Covid-19 significantly increases risk of mental health disorders, even for those not hospitalised: Study

A possible long-term side effect.

Zi Shan Kow | February 17, 2022, 08:47 PM

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A new large-scale study suggests that Covid-19 patients are more likely to develop mental health issues than people who did not get infected with Covid-19.

Risk of mental health diagnosis higher by 46 per cent

The peer reviewed study was published in medical journal The BMJ on Feb. 16.

It analysed the records of more than 150,000 Covid-19 patients in the United States Veterans Health Administration system, which mostly comprised of older white men.

It only looked at patients who had no mental health diagnoses or treatment in the two years before their Covid-19 infection.

The study found that people with Covid-19 had a 46 per cent higher chance of being diagnosed with a mental health disorder in the year after getting infected, compared to a similar group of people who did not contract Covid-19.

Overall, Covid-19 patients were:

  • 39 per cent more likely to be diagnosed with depression disorders
  • 35 per cent more likely to be diagnosed with anxiety disorders
  • 38 per cent more likely to be diagnosed with stress and adjustment disorders
  • 41 per cent more likely to be diagnosed with sleep disorders

Patients were also 86 per cent more likely to have been prescribed a mental health related drug in the year after infection.

5 per cent of Covid-19 patients diagnosed with disorders

Although the risk is higher, most patients do not develop mental health symptoms, the study found.

Only 4.4 to 5.6 per cent of participants received diagnoses of depression, anxiety or stress and adjustment disorders, reported the New York Times.

“There appears to be a clear excess of mental health diagnoses in the months after Covid,” said Paul Harrison, a professor of psychiatry at the University of Oxford.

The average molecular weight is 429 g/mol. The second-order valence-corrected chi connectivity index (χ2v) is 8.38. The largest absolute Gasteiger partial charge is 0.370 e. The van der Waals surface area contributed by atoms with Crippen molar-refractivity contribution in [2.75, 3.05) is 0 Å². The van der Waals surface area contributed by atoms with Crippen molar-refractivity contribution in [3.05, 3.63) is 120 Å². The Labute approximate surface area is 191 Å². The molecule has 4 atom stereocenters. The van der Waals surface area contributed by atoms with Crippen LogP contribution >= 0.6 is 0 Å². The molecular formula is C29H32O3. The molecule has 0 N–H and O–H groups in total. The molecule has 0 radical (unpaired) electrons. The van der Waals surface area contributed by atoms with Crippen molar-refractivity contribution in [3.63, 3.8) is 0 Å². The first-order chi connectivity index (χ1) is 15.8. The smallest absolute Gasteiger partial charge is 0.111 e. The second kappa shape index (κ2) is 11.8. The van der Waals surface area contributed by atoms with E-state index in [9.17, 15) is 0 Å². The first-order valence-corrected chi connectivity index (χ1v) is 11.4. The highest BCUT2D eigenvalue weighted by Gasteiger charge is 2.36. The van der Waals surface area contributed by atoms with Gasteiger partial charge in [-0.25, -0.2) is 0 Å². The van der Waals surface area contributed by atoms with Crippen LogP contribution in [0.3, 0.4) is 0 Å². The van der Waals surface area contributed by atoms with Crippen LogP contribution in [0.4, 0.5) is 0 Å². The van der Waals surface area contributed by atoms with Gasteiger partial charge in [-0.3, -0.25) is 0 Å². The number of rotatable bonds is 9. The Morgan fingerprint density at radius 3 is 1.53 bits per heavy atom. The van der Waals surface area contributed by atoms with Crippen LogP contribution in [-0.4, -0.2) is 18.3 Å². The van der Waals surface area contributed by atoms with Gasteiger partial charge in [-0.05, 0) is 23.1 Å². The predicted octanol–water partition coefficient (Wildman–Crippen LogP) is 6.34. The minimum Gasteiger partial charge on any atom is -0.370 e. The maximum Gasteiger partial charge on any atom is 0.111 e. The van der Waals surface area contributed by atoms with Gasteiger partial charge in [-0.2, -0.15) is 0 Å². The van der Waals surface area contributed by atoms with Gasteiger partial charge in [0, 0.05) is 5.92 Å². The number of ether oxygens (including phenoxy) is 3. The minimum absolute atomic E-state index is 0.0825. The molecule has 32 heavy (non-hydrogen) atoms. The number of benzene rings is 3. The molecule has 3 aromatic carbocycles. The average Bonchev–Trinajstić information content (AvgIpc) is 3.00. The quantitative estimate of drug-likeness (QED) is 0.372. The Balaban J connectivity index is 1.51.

While this is "not an epidemic of anxiety and depression", Harrison said that "it's not trivial."

The study further revealed that Covid-19 patients were 80 per cent more likely to experience neurocognitive decline, 41 per cent more likely to develop sleep disorders and 29 per cent more likely to develop alcohol use disorders.

Not just for hospitalised patients

"The risks were evident even among those with Covid-19 who did not require hospital admission," according to the paper.

Although hospitalised patients were more likely to be diagnosed with mental health issues, those who were not hospitalised were still at a higher risk than those who didn't contract Covid-19.

The risk was still "certainly significant" for patients who were not hospitalised, said Ziyad Al-Aly, one of the authors of the paper and a clinical epidemiologist at Washington University in St. Louis.

In comparison with people who were hospitalised for any other reason, Covid-19 patients still presented with a higher risk.

It is "not entirely clear" why Covid-19 leads to a higher risk in mental health disorders, the study said.

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